Methods The development of the intervention was based on literature research and expert meetings. The intervention is evaluated in a cluster randomised controlled trial with 40 Danish general practices,

  • where nurses, before enrolment in the study, provided consultations to patients with type 2 diabetes,
  • and about 2500 patients with type 2 diabetes, identified in a Diabetes Database.

The patients will be followed 15 months from nurse-participation in the course. Data will be obtained from registers and patient-questionnaires. The hypothesis is that patients with type 2 diabetes regardless of education level, age, and gender will benefit from the intervention.

Not Provided
Interventional
Not Provided
Allocation: Randomized
Intervention Model: Parallel Assignment
Masking: Single Blind (Outcomes Assessor)
Primary Purpose: Supportive Care
Type 2 Diabetes
Behavioral: Training course for practice nurses in autonomy support
An interactive course consisting of 4X4 hours education in autonomy support over a 6 months period. The main-components in the course are 1) communication skills, 2) introduction to patient work-sheets and 3) a quick up-to-date knowledge about treatment recommendations of type 2 diabetes. Furthermore, the nurses in the intervention-practices receive a half an hour support-visit 4-5 months after the end of the course.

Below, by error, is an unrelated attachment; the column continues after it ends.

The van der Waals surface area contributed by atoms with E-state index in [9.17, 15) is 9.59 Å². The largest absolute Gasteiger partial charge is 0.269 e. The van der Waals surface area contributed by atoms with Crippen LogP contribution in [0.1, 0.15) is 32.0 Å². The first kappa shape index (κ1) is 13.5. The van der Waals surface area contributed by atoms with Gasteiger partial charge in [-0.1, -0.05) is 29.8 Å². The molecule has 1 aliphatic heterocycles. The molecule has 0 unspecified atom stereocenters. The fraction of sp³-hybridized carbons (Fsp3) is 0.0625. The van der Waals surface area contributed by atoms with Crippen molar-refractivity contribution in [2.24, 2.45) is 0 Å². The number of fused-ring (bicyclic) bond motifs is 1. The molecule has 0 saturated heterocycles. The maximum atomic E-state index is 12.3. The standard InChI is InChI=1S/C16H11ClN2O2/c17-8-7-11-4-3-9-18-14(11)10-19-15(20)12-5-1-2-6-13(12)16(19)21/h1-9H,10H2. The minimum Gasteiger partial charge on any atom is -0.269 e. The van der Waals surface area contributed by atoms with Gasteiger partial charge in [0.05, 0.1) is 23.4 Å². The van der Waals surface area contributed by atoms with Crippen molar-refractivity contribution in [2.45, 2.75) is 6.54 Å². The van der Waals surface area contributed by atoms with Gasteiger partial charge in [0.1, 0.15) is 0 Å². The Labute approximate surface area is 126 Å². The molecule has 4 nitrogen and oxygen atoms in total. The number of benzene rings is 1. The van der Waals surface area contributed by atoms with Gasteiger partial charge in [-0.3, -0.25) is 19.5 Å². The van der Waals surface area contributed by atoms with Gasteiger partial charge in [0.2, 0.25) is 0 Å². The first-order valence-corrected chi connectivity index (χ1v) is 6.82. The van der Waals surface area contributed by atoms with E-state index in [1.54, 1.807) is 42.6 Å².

• Experimental: Training course for practice nurses in autonomy support
    Intervention: Behavioral: Training course for practice nurses in autonomy support
  • No Intervention: Control
    Control practices were randomly drawn from among intervention practice applicants and were informed by mail about their status as control practice.